The mirror plane can be dragged off the object, allowing the placement of its reflection farther away. Use this to space out partitions in an office layout, for example. The plane can be dragged to snap points aligned with existing model geometry.

Live Components

Live components have parameters and can change size, shape Image: Trimble

Live components have parameters and can change size, shape Image: Trimble

Live components are configurable, parametric 3D models. They are the easiest way to model and are fun to use. It is much easier to configure a truss live component than to create a truss from scratch or break down an existing truss and modify the elements. You simply use slider bars to change the shape and in some cases the number or patterns of the elements. With the live component of a truss, not only can you change the size, but you also can adjust the number of repeating patterns in the web.

Live components are an appetizer that only leaves you hungry for more. More live components. Can every component be live, with the same slider bar interface, even if it only adjusts size and shape but not the number of elements? Also, why not have the slider bar move in increments, such as stock sizes of lumber?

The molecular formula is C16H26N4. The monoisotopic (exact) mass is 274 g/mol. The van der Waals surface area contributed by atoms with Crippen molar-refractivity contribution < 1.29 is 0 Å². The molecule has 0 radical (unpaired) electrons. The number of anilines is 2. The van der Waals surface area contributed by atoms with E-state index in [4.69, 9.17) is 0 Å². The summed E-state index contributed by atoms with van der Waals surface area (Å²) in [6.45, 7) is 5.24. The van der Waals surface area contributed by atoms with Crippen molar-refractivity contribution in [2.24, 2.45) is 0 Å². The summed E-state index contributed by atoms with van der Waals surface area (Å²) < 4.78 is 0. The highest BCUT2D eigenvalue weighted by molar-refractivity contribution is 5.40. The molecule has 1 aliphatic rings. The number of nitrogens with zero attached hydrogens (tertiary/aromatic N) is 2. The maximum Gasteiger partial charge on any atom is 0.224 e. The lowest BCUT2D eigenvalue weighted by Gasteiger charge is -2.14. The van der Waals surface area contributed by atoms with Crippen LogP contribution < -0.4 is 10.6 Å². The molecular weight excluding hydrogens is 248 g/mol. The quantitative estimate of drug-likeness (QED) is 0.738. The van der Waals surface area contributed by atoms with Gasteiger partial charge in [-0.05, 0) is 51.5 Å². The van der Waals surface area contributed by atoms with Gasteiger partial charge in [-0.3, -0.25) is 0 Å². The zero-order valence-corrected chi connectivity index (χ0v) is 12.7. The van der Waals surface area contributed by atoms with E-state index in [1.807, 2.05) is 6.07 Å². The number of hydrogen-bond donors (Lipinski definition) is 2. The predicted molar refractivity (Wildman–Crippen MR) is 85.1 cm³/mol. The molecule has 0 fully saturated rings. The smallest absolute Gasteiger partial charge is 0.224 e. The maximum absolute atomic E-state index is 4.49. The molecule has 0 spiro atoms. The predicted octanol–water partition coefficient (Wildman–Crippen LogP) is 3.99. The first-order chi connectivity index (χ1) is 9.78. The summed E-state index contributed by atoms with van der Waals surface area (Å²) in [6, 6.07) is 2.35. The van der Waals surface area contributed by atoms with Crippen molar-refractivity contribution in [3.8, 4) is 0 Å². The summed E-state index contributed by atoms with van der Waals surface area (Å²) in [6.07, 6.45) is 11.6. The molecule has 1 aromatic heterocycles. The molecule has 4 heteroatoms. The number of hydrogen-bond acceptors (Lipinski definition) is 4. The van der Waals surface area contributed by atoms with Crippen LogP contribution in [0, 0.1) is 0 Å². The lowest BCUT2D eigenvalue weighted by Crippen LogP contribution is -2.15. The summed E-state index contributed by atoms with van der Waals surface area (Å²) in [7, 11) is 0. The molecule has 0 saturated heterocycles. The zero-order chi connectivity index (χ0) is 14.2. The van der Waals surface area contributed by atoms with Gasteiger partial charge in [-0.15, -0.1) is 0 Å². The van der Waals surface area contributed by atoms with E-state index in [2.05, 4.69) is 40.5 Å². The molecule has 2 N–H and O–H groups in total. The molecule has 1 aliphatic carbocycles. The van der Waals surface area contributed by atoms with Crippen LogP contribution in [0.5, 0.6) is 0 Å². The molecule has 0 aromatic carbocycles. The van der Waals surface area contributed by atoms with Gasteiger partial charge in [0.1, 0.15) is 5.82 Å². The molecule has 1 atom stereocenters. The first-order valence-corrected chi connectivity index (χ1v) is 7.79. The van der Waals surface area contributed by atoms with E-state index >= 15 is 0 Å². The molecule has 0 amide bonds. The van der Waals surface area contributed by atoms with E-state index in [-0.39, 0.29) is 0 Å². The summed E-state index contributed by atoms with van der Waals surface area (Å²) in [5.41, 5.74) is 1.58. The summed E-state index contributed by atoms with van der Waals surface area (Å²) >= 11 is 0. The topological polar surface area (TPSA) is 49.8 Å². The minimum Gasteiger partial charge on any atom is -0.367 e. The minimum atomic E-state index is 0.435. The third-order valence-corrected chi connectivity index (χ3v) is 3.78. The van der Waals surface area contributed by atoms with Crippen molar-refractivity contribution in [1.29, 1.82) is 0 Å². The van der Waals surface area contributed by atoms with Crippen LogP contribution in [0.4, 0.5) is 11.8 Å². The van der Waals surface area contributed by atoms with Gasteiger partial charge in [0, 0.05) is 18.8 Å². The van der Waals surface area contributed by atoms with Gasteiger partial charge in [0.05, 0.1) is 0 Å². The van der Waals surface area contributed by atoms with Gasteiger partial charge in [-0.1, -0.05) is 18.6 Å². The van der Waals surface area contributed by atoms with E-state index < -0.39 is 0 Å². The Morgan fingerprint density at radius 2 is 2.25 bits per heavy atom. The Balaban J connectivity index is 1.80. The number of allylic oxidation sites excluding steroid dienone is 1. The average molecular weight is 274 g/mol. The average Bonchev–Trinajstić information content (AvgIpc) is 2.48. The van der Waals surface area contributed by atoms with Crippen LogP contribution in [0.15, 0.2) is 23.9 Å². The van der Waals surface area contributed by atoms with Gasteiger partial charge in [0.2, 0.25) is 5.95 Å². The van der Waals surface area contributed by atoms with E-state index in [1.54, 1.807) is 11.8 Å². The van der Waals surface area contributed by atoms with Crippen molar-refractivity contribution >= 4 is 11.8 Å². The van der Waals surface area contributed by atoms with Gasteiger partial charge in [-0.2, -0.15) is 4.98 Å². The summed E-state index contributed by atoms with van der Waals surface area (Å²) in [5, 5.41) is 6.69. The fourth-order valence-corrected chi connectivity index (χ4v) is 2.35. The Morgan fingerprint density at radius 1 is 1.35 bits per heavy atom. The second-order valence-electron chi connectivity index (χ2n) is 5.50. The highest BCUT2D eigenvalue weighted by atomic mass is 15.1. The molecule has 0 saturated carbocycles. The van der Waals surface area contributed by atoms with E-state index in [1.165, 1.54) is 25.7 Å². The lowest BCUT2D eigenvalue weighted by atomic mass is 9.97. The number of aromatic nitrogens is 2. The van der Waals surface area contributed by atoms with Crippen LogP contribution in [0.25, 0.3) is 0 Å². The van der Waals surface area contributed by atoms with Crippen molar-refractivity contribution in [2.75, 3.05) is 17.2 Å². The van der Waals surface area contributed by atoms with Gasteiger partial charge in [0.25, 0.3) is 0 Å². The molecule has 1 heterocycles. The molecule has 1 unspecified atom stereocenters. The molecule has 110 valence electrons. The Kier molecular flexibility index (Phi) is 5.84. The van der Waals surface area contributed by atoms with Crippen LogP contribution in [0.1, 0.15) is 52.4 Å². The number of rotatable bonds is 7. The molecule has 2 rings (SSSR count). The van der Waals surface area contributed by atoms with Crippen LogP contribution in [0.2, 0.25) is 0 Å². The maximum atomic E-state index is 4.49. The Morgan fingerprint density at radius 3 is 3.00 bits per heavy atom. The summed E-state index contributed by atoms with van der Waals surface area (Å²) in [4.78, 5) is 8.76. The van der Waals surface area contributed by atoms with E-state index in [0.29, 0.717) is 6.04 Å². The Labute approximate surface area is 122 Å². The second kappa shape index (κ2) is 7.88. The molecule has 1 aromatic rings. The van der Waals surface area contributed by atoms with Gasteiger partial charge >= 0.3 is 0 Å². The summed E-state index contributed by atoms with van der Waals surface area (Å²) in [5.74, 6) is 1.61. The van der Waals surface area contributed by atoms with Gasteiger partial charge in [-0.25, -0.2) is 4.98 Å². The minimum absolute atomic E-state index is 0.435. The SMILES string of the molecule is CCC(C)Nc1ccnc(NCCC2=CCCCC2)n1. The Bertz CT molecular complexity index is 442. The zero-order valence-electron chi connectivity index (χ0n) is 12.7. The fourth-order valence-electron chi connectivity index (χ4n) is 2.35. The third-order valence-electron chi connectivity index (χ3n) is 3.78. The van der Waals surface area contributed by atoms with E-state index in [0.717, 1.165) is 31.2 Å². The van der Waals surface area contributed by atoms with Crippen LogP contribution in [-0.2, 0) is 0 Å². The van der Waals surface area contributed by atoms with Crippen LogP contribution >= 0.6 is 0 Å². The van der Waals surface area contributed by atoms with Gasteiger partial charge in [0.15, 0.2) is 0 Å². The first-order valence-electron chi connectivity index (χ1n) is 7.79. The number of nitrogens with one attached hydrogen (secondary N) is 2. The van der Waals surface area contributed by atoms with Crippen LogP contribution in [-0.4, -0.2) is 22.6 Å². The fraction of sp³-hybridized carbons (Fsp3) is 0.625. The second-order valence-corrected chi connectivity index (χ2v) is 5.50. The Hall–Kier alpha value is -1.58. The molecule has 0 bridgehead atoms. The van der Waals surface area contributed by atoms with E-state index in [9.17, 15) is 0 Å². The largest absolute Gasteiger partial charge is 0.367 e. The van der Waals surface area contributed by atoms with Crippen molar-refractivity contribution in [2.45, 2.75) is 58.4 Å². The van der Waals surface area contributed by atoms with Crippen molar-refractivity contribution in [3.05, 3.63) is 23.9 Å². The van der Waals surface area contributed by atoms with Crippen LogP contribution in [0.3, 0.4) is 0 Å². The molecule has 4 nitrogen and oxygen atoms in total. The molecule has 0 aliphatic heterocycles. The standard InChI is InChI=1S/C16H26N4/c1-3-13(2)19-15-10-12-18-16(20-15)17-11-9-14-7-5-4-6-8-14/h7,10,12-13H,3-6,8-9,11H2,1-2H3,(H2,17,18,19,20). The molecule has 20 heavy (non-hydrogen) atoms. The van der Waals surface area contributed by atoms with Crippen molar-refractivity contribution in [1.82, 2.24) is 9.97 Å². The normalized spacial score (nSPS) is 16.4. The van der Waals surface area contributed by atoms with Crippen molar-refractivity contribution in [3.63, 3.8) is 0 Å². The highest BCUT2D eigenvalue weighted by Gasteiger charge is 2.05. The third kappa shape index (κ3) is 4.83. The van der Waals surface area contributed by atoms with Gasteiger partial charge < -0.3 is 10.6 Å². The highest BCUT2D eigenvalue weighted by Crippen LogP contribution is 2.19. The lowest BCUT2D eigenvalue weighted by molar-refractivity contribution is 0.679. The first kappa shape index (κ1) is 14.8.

There are only 170 live components available in the 3D Warehouse at the time of this writing. That’s not enough. Trimble seems to have selected which components to make live rather randomly. Perhaps it could allow the building of live components in SketchUp and accept live components from users?

Live components can be configured in the Warehouse or in the SketchUp model after they are downloaded—a more likely approach as the live component can be sized in the context of the model it is in.

Live components are currently in Labs (beta). Users are encouraged to try them. Certainly, their popularity will motivate Trimble to make more.


10 Key Features You May Be Missing in SketchUp. Kyle Burns, customer success manager for SketchUp at Trimble, and Sumele Adelana, senior marketing manager for SketchUp at Trimble.